A stone fountain adds interest to a gravel path through planting beds.
In this garden, lady's-mantle with chartreuse blooms surrounds the fountain, while cape fuchsia (Phygelius) with orange-pink flowers spills into the path.
7 of 31Thomas J. Story
Stylish noise muffler
This garden is about two blocks from a freeway, but the owners hardly notice the sound thanks to their burbling fountain.
8 of 31Steven Gunther
Urn of stone
Water spills from an antique French stone urn into a rectangular pool and a narrow, 18-inch-deep channel in this San Clemente, Calif., garden. A pump recirculates the water.
The design, a joint effort of Larry Steinle, a Laguna Beach landscape architect, and Lew Whitney, chairman of Roger's Gardens in Corona del Mar, is the focal point of a garden corner that invites quiet contemplation. Scented geraniums and other foliage plants grow nearby.
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A tiled fountain pool surrounded with foliage is just big enough to make a splash in this tiny space.
This glazed blue oil-jar fountain sits on a tile-covered concrete pedestal framed by a 20-inch-deep pool in Hollywood, Calif.
A submersible, recirculating pump housed within the pedestal pushes water through a galvanized pipe, which fits through a hole in the jar's bottom; the water then trickles over the jar's rim into the 3 1/2-foot-square, concrete-lined pool.
This rough-textured pot would look as appropriate in an ancient village square in Italy, Greece, or Spain as it does in this garden owned by Robert and Carolyn Volk of San Marino, Calif.
Water recirculates through a pump placed in a fiberglass pond liner beneath the pot; stones cover the liner. The pot is from Al's Garden Art in South El Monte, California. Design by Mark Bartos, BEM Design Group, South
12 of 31Thomas J. Story
Heath ceramic tile and a green stucco wall mingle with a Cor-ten steel fountain and recycled-wood fencing in this eco-minded house in San Francisco.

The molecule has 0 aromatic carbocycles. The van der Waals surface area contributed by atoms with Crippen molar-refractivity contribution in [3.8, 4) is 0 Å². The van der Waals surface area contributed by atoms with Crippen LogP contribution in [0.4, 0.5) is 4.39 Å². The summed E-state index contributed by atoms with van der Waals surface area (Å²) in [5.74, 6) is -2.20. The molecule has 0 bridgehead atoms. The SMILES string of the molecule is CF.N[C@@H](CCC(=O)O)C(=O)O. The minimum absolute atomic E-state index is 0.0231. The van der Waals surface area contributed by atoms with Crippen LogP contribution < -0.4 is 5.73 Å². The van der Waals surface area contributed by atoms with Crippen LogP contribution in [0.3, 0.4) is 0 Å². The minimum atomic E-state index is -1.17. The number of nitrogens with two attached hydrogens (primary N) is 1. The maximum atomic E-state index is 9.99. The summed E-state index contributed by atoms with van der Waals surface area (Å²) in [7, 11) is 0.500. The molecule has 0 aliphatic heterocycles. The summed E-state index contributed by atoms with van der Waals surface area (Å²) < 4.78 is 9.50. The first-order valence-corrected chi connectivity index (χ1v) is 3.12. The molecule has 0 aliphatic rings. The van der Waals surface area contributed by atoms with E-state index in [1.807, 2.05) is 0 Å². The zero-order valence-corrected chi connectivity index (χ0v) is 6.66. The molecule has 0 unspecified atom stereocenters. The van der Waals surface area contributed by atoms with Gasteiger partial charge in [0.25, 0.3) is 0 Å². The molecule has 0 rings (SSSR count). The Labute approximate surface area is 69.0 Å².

Well chosen accent pieces can help turn a tiny urban garden into a tranquil space. Here, a fountain acts as a visual transition between two areas of the yard. Its spherical shape is echoed by a trio of orbs on the deck.
A two-level fountain adds a lively splash to the shady part of this Denver backyard. Water spouts from the mouth of a cast-stone ram's head into a shell-like bowl before spilling into the crescent-shaped basin below.
The fountain appears to extend from a 6-foot-tall dry-stacked stone wall. Actually, the stone is an artful façade that covers a conventional brick wall just behind.
Rustic fountains help make Mediterranean-style plantings look at home among California's golden hills. Because water is a precious resource, using it respectfully in the garden is a tradition. Something lavish would have been out of character in this drought-tolerant landscape.
17 of 31Thomas J. Story
Scotts Valley, California: South of the border
Against a rustic stucco wall, water trickles out of scalloped bowls into a colorful blue fountain bedecked with blazing bougainvillea.
Although it seems like a scene from a remote Mexican village, this 430-square-foot townhouse garden is actually located at the base of the mountains west of Silicon Valley.
This fountain in a small front yard was designed to be enjoyed from the porch. "We love being out in the garden," says owner Marie De Lorenzo of Venice, Calif., "But looking out at it from indoors is almost as good."
19 of 31Steven Gunther
A fountain without water
Water used to spill from the conch shell on this cherub's shoulders, splashing into the giant clamshell beneath his feet.
But when Bill Anderson inherited the fountain and moved it to his home in Newport Beach, he and his wife, Dana, decided against the expense of added plumbing. Instead Dana planted a cascade.
The main spiller is white-flowered bacopa. The froth under the cherub's toes is campanula and Alpine strawberries.
20 of 31Steven Gunther
Water spills from a turquoise Bauer oil jar. The glass balls are Japanese fishing-net floats.
A handmade fountain is just one of the details that make this forested hillside garden such an experience.
Everywhere you turn there's something new to see, and as you wander beneath the lush tree canopy, you can hear the soothing sound of water running through creeks and cascading in fountains and waterfalls.
Design: John Pruden, Portland International Garden & Design, St. Helens, OR (503/780-3687)
23 of 31Claire Curran
Water is an essential element of a garden, says designer Maria del Carmen Calvo. "I've created a garden where I'm never far from its sound," she says.
Though Calvo's garden is not large, she has included seven fountains, most of her own design. Here, pots of purple fountain grass flank a gate leading to a cherub fountain in a charming outdoor room.
24 of 31Thomas J. Story
A butterfly-friendly fountain
Multitiered raised beds and house walls protect this courtyard from breezes. The fountain in the center provides butterflies with a necessary supply of water. (After spilling down the column, it moistens the rocks below before disappearing underground; siphoning water from a puddle beneath wet rocks is a butterfly's preferred way to drink.)